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Tom Morton-Smith, Oppenheimer; Angus Jackson (dir), Oppenheimer

Oberon Books, 2015; 96pp; £9.99; Vaudeville Theatre, London, 27 March – 23 May 2015

ImageTom Morton-Smith’s newly-commissioned play for the Royal Shakespeare Company (RSC) – the story of a great figure brought low by a fatal flaw – has something of the classical tragedy about it.

Watching a previous dramatisation of the ‘father of the atomic bomb’ (the BBC’s seven-part series Oppenheimer, first broadcast in 1980), some reviewers could believe that the defect lay in physicist J Robert Oppenheimer’s early communist sympathies, his adultery and his post-war political conflicts.

Here, concentrating on the period 1936-45, it becomes clear that it is personal and intellectual ambition that leads to the fall, when physicists had ‘known sin’. The playscript book includes an epigraph from Kurt Vonnegut: ‘Just because some of us can read and write and do a little math, that doesn’t mean we deserve to conquer the Universe’. Oppie’s ambition seemingly estranged him from his wife Kitty and former lover Jean Tatlock, and created an ogre that continues to stand over the world.

Morton-Smith draws on both the BBC series and the 2005 biography American Prometheus, adding vibrant physical theatre and imaginative asides. The staging is simple except for the Trinity test bomb that hangs over the stage in the middle of act two, while the ‘Little Boy’ bomb is represented, literally, by a child.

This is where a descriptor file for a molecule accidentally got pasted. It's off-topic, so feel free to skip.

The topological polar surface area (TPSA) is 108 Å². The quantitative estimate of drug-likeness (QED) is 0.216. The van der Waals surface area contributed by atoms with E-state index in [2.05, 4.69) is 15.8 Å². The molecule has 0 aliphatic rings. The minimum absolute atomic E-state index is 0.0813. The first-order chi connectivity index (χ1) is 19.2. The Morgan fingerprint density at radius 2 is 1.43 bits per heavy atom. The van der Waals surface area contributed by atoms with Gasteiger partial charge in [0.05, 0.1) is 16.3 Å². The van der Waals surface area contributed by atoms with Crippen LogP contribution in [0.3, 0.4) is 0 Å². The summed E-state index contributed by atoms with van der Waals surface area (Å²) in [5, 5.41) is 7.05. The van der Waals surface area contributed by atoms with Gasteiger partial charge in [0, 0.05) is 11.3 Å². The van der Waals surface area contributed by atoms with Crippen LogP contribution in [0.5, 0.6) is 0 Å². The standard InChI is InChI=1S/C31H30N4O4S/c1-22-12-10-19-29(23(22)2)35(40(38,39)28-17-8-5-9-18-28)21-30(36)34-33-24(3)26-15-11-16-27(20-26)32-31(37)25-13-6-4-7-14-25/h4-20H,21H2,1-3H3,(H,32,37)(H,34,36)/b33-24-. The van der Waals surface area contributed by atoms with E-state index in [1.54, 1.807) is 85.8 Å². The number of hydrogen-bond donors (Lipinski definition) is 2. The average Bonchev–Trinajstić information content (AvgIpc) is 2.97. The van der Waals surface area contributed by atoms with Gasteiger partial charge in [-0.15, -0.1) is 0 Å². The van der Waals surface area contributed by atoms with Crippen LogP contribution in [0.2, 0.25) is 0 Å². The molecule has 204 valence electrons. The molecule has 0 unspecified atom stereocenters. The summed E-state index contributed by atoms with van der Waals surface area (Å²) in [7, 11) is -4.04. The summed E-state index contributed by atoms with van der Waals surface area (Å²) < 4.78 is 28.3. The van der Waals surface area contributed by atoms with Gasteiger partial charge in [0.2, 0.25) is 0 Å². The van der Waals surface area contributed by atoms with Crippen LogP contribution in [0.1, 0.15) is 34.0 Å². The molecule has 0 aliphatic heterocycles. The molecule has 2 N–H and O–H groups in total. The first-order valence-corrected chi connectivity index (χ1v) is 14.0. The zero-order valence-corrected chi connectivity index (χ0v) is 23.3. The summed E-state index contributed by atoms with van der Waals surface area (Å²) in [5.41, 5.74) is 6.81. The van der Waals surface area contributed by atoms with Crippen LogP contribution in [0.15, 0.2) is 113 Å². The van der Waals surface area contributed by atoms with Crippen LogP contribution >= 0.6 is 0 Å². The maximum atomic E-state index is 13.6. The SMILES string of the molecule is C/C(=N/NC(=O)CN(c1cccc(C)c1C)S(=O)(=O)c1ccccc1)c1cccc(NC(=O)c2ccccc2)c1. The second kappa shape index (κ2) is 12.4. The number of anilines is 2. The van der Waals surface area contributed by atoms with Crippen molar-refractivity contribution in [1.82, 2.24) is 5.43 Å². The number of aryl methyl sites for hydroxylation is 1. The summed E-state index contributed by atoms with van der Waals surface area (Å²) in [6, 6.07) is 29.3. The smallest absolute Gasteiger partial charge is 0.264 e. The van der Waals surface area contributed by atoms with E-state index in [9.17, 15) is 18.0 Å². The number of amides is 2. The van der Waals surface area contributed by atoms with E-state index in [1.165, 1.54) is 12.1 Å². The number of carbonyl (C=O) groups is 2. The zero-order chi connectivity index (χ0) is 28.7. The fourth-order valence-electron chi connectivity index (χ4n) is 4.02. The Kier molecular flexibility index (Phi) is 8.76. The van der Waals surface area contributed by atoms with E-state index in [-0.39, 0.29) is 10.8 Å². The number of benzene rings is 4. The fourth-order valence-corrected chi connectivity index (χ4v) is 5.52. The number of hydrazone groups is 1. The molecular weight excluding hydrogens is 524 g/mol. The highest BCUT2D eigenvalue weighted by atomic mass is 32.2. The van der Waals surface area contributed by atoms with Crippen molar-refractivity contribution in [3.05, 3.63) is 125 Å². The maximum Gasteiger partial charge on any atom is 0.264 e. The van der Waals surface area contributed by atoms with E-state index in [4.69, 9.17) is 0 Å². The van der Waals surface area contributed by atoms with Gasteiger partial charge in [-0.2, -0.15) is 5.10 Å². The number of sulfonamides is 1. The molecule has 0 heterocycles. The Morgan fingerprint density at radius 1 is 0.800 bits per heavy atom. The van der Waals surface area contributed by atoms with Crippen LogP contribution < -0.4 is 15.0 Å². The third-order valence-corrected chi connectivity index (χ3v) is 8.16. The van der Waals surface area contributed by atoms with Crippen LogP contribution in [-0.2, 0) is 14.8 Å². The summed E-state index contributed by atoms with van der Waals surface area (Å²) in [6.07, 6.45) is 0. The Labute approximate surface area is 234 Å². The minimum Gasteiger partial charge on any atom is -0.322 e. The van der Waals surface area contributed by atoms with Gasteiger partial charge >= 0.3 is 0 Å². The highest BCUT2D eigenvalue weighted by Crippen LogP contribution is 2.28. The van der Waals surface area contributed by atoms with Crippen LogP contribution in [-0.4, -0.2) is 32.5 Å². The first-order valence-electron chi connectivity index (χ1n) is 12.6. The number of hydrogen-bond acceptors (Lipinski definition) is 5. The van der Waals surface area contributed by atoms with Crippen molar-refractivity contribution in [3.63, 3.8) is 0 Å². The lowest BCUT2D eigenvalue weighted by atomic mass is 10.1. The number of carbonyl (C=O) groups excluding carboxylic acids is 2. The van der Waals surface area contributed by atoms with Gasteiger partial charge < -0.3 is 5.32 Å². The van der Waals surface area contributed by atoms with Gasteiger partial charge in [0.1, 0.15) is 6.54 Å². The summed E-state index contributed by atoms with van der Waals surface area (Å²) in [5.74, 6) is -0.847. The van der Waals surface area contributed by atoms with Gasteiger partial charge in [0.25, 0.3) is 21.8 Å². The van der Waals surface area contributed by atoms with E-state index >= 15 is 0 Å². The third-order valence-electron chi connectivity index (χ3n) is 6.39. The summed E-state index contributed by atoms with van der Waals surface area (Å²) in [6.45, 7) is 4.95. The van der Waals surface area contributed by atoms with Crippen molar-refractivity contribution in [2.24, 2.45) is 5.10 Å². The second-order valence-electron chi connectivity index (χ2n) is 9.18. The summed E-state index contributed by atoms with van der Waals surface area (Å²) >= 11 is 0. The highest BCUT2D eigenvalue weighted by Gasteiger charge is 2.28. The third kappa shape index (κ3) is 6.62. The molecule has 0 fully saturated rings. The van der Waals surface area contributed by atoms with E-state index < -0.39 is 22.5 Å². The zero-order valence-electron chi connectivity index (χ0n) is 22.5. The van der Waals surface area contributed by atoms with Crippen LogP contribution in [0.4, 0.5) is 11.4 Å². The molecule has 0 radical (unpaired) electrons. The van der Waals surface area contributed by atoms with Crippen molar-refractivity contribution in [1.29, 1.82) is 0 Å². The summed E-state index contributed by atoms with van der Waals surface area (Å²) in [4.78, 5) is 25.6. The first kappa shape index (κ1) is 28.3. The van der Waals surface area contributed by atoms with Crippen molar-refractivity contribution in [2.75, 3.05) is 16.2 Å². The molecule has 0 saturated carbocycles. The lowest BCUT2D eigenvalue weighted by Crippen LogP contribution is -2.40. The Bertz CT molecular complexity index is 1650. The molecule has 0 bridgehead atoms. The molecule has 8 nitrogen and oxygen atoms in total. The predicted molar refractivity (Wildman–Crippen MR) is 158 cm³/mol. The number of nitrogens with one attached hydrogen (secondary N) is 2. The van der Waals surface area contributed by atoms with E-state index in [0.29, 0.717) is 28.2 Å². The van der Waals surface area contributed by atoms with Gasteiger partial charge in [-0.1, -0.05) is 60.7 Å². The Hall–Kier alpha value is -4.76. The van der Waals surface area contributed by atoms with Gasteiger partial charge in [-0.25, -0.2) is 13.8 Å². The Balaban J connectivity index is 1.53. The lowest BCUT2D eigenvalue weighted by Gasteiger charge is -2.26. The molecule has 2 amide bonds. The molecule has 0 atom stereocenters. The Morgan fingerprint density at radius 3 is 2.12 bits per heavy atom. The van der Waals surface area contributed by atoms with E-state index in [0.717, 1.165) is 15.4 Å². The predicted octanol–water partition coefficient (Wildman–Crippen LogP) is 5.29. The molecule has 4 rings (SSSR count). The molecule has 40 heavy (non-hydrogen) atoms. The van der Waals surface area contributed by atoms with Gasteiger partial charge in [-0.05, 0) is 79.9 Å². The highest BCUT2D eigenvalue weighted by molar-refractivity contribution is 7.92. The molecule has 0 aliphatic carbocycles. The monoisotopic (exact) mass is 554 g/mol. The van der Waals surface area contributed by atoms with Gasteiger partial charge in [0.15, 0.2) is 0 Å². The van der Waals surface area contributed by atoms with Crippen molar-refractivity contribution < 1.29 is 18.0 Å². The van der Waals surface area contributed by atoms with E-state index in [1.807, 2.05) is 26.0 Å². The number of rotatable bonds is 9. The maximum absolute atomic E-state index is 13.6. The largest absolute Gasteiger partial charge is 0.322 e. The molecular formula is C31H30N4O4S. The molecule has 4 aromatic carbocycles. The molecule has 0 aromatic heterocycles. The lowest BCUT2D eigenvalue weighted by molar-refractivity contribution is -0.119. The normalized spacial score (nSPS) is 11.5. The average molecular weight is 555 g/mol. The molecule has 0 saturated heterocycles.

The long first half plays with ideas, balancing the political, the personal and the physics, and quickly sketches a potentially bewildering ensemble of characters. The second act wrings out greater emotional intensity, culminating in the horror of Hiroshima, conveyed effectively in words, and by a man in front of a blackboard explaining how to calculate the height of an airburst from the shape of the ‘human shadows’ burned into stone by the blast.

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Oppenheimer at the Vaudeville Theatre.
Photo: Keith Pattison

Oppenheimer (played by John Heffernan) maybe has ‘nullified war’, but concludes ‘instead I feel like I’ve left a loaded gun in a playground.’ The play also touches on paths not taken: not building the bomb; giving it to the nascent UN; harmlessly demonstrating it to the Japanese. The possibility of Japanese surrender, and the withholding of intelligence about Germany’s lack of nuclear capacity from the physicists are among the few aspects not mentioned – the focus of the play being the scientists and their loved ones rather than the generals. A topical theme of state surveillance and paranoia – to which Oppenheimer sacrifices his brother Frank – is also played out.

Moral questions are met by Oppenheimer’s awkward charm and assumed military rank, while the title character, steep’d so far in blood, is positioned between Edward Teller, already looking forward to his H-bomb, on the one side, and by the caution of Robert R Wilson and a emotive plea for human modesty from Frank on the other.

The five-star review from the Telegraph indicates that this may not be a polemic leaving the audience demanding unilateral disarmament, but it is nonetheless an excellent introduction to the birth of the bomb.